Derrick Rossi, the professor who discovered how modified mRNA can be used to treat disease – the scientific innovation behind the Moderna and Pfizer coronavirus vaccines – had Maltese parents. He speaks about how, beyond COVID-19, this discovery is set to cure genetic diseases and how he is working on other medical technologies that target blood disease and multiple sclerosis.
A decade before the global coronavirus crisis struck, a stem cell biologist at Harvard Medical School created a company that would one day become a household name.
Prof. Derrick Rossi and his team had figured out that modified mRNA, a molecule that gives DNA instructions on how to behave, could be used to treat disease.
They named the company Moderna – shorthand for modified mRNA – and last December its COVID-19 vaccine was approved and is now being distributed around the world.
In January, Malta became the first county in Europe to receive the Moderna vaccine, appropriate, perhaps, given its founder’s history.
“My family was a working class family and we’d never take trips – except to Malta,” Rossi says. He was six years old when he first visited the island, travelling from Canada, where he was born.
His mother, Agnes Psaila, was from Qormi while his father, Alfred Rossi, was from Valletta. Both were born in the 1930s, at a time leading up to World War II. His mother lost her father to the war when he was hit by shrapnel and, a few years later, her mother died. She was raised by her eldest sister who married a British soldier and they eventually emigrated to Canada with the whole family in the late 1940s.
Meanwhile, his father travelled to Canada with some friends as a teenager and never returned to Malta. His parents, who have both passed away, met in Canada and got married at a young age and went on to have five children. Rossi was the youngest, born nine years after the fourth child.
Sitting in his home in Boston, the US, Prof. Rossi speaks about his Maltese roots. He recalls trips to Malta where they would visit the Rossi family grave at the Addolorata Cemetery.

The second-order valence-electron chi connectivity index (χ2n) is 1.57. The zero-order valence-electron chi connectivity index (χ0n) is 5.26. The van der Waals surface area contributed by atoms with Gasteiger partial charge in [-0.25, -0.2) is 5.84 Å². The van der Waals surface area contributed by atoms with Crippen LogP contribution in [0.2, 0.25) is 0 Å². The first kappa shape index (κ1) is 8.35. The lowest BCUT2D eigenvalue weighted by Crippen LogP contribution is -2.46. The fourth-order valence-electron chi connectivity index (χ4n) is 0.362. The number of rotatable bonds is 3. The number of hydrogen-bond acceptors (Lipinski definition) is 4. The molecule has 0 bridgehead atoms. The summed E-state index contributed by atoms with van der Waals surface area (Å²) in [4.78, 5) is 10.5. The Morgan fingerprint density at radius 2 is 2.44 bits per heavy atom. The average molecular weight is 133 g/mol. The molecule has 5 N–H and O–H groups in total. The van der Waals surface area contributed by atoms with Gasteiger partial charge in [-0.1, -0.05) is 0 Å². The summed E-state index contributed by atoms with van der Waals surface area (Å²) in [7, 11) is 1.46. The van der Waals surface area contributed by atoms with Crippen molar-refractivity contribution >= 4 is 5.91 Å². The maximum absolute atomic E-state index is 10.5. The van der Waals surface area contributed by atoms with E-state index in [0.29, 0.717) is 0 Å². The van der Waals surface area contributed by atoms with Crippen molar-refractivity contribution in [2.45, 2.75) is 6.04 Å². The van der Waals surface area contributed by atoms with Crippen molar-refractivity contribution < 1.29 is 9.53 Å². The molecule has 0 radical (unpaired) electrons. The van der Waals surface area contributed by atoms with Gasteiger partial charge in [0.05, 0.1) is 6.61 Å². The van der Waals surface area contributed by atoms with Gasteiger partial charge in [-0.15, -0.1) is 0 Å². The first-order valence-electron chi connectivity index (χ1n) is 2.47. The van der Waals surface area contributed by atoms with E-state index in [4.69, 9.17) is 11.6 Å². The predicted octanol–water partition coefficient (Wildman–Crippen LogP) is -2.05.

They usually rented a flat in Sliema and enjoyed walking along the front, taking trips to Valletta, Marsaxlokk and Mdina. As Rossi grew up, he would drive around the island which is why “I know my way around Malta pretty well,” he says. His last trip was around 2014 before his mother died.
Passion for molecular biology
Rossi knew what career path he wanted from a very young age. When he was in high school in Canada, he took a biology course and was introduced to molecular biology.
“I knew I wanted to be a molecule biologist as the inner workings of cells and life was fascinating to me,” he says.
After high school he travelled a lot. He went to the University of Toronto and got his bachelor’s degree in molecular science. Then he took a year off and travelled to Africa, hitch-hiking through central Africa for five months which was “pretty amazing”. He then got his master’s degree in Toronto and, after that, went on to do his PhD in Paris.
But he never completed it as he got “medically exhausted” following a lifestyle of studying and partying all night. He did some more travelling before heading to Finland where he completed his PhD and published several papers. This paved the way to his doctoral fellowship and he eventually got a faculty position at Harvard Medical School.
Curing genetic diseases
In 2008, he started working on the science that led to Moderna, which he co-founded in 2010. He was on the board of directors but never joined the company as he retained his position at Harvard.
Back then, Moderna was not about vaccines. “It was a stem cell story. We developed modified mRNA technology to treat as many genetic diseases as we could,” he says.
In simple terms, modified mRNA is a molecule that gives DNA instructions on how to behave. DNA is a passive molecule. It holds the code to life but does not “do” anything. In order to “do” you need active molecules, which are the proteins, the worker bees of cells.